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Unless you’re operating in Amish country, brands and businesses worldwide are well aware of the need for social data to inform brand strategy. But this basic understanding is often where awareness ends, with too many brands still confused about how social data is captured and applied.

One common misconception is the belief that social listening and social monitoring are the same thing – interchangeable terms for one process. In truth, social listening and social monitoring – though often used together – have distinct jobs to do.

Social monitoring is about recognizing or being alerted to certain key events as they happen – such as a customer complaint getting a lot of attention.

What, then, is social listening?

This article will answer that question in detail, with specific attention to how NetBase’s social listening tools allow you to:

What is Social Listening

Social listening provides an overall and all-the-time baseline for your brand to work from. It’s a detailed analysis of your audience, what they care about, and where they discuss such things. It’s about uncovering and assimilating all the information you’re missing if you only count likes and mentions.

Social listening takes a broader look at the overall social landscape – taking in the typical shapes and sounds, so anomalies become easier to spot.

Or think of it this way: Social monitoring is like getting a flu shot when everyone around you is getting sick, whereas social listening is like eating an apple a day so your immune system is healthy and strong no matter what you’re exposed to.

Why Is Social Listening Important?

Just like a healthy immune system is important to prevent the body from being easily susceptible to illness, social listening keeps your brand aware of the bigger picture. Instead of focusing on individual tweets and issues, you get an aggregated view that highlights trends and themes you can use to direct brand strategy.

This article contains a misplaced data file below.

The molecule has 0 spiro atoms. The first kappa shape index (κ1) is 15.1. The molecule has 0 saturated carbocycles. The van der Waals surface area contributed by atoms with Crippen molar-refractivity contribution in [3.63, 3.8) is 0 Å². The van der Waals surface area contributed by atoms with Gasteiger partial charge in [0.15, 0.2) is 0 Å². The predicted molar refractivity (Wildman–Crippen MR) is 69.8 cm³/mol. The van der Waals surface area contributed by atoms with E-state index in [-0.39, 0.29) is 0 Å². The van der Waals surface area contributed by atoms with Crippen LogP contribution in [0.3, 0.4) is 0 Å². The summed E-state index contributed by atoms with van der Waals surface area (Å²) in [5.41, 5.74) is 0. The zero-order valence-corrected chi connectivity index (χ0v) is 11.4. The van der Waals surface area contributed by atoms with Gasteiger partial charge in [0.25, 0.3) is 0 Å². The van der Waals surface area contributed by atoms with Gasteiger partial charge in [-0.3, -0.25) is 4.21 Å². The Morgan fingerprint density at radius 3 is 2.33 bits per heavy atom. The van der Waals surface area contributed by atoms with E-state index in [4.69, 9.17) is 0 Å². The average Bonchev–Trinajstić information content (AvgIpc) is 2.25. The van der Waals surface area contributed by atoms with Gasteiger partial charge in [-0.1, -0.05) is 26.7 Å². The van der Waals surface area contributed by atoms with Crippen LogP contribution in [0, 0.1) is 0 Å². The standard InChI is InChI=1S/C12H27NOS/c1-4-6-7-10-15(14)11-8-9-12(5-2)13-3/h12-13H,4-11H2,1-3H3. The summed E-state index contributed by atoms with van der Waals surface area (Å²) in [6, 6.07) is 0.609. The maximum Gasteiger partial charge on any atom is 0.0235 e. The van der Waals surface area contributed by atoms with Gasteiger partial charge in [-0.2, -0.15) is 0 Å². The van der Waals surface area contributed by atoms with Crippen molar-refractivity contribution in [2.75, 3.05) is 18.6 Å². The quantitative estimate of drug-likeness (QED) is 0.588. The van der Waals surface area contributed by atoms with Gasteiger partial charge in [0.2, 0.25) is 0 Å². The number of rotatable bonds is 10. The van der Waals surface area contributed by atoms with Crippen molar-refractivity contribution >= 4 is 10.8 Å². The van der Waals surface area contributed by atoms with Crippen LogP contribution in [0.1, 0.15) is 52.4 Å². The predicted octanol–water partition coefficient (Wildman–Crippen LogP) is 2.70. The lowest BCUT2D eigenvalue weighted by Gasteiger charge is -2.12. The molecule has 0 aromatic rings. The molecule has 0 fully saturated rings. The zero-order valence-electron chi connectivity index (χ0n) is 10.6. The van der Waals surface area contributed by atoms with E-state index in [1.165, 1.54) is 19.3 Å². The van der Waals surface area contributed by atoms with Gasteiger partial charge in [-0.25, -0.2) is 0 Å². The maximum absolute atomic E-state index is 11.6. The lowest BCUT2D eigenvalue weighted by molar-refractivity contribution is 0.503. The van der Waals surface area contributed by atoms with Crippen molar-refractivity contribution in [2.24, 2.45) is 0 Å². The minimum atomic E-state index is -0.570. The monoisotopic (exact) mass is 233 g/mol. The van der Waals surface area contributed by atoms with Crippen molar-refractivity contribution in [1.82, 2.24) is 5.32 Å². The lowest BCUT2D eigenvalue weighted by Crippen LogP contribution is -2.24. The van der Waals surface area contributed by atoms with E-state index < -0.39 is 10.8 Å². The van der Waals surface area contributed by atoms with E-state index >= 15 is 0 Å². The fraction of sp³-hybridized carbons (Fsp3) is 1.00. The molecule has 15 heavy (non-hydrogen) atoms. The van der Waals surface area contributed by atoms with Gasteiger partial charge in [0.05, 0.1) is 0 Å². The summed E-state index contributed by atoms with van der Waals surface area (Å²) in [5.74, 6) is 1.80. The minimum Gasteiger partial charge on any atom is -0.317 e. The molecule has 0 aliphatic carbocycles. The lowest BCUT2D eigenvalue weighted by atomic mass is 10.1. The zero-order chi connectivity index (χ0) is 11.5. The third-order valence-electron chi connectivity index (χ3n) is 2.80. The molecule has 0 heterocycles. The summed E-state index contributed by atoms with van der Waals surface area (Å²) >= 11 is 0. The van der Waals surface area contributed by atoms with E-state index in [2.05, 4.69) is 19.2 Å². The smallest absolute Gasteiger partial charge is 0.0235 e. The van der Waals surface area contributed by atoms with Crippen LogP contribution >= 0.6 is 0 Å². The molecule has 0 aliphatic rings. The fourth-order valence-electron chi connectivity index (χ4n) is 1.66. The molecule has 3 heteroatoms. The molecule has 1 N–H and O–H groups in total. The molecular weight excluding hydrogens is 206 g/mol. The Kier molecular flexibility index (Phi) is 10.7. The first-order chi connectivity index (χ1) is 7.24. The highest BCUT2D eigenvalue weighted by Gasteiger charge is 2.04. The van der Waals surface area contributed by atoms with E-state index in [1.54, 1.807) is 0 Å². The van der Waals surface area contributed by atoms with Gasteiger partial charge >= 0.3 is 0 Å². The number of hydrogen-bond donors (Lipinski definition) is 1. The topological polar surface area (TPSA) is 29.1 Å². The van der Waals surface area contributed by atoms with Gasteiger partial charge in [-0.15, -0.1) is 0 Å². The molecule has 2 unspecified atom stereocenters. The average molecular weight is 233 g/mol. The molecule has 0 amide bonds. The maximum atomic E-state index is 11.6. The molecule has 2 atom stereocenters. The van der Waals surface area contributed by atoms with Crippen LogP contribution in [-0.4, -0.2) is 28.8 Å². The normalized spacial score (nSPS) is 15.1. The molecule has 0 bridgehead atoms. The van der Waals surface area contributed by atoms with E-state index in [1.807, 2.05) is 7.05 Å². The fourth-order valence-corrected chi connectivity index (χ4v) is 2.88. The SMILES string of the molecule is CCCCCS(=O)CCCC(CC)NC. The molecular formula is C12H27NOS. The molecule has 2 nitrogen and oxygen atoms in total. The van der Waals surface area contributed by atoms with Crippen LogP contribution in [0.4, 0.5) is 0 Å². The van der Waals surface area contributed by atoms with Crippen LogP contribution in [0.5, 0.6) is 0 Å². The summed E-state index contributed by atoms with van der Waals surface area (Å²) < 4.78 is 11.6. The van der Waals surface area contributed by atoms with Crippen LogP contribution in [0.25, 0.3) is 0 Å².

Unlike social monitoring – alerting you to a single problem that you solve in the moment – social listening shines a light on ongoing issues. Perhaps you have the same issue popping up regularly on the same day, or in a certain geographical area. Instead of offering a quick fix to satisfy a single customer, you can solve the problem at the root and eliminate it going forward.

But it’s not just about solving problems. Social listening offers information you can apply to any aspect of brand operations.

Let’s look at each in turn.

Understanding Social Sentiment to Track Brand Health

Social sentiment is actually the core of all social analytics – but tracking brand health in general is its broadest application.

When NetBase measures sentiment we use two combined metrics to calculate overall Brand Passion:

  • Net Sentiment – whether consumer emotions are positive or negative from +100 to -100
  • Passion Intensity – the strength of consumer emotions from +100 to -100

Why does Passion Intensity matter? Because a small contingent of consumers who love or hate your brand is most vocal – thus socially more powerful – than a large contingent of consumers who are ambivalent.

With sentiment analysis, it’s crucial to know where your brand stands typically, but also to look at spikes in sentiment to understand what’s happening during specific events.

Whether it’s a new campaign or product, or a crisis about to erupt, look at sentiment values before, during and after to assess whether the impact is ongoing, or isolated to a specific event, etc. If you haven’t solved the problem, sentiment will tell you.

For example, Starbucks has been under fire recently for a racially charged incident at one of their Philadelphia locations. Video of the event went quickly viral, and the coffee brand continues to deal with the aftermath.

A quick search of the terms “Starbucks,” “@Starbucks” and “#Starbucks” reveals a spike in negative sentiment on Saturday April 14, two days after the incident.